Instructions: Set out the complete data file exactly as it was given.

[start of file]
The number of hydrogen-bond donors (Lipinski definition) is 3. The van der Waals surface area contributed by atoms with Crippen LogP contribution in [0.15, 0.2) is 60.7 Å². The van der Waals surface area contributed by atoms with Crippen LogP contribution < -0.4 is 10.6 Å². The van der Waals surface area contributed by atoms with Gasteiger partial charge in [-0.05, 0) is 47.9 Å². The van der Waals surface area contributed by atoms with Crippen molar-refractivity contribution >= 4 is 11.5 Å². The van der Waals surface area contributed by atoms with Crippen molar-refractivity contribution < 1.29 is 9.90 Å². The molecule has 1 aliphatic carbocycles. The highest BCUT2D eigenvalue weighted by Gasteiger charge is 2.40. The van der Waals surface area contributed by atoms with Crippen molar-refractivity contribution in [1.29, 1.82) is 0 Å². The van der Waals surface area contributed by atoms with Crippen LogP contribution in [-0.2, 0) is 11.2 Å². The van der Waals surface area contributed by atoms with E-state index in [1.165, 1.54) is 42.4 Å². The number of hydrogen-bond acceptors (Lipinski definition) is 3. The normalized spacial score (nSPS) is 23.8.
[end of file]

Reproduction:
The number of hydrogen-bond donors (Lipinski definition) is 3. The van der Waals surface area contributed by atoms with Crippen LogP contribution in [0.15, 0.2) is 60.7 Å². The van der Waals surface area contributed by atoms with Crippen LogP contribution < -0.4 is 10.6 Å². The van der Waals surface area contributed by atoms with Gasteiger partial charge in [-0.05, 0) is 47.9 Å². The van der Waals surface area contributed by atoms with Crippen molar-refractivity contribution >= 4 is 11.5 Å². The van der Waals surface area contributed by atoms with Crippen molar-refractivity contribution < 1.29 is 9.90 Å². The molecule has 1 aliphatic carbocycles. The highest BCUT2D eigenvalue weighted by Gasteiger charge is 2.40. The van der Waals surface area contributed by atoms with Crippen molar-refractivity contribution in [1.29, 1.82) is 0 Å². The van der Waals surface area contributed by atoms with Crippen LogP contribution in [-0.2, 0) is 11.2 Å². The van der Waals surface area contributed by atoms with E-state index in [1.165, 1.54) is 42.4 Å². The number of hydrogen-bond acceptors (Lipinski definition) is 3. The normalized spacial score (nSPS) is 23.8.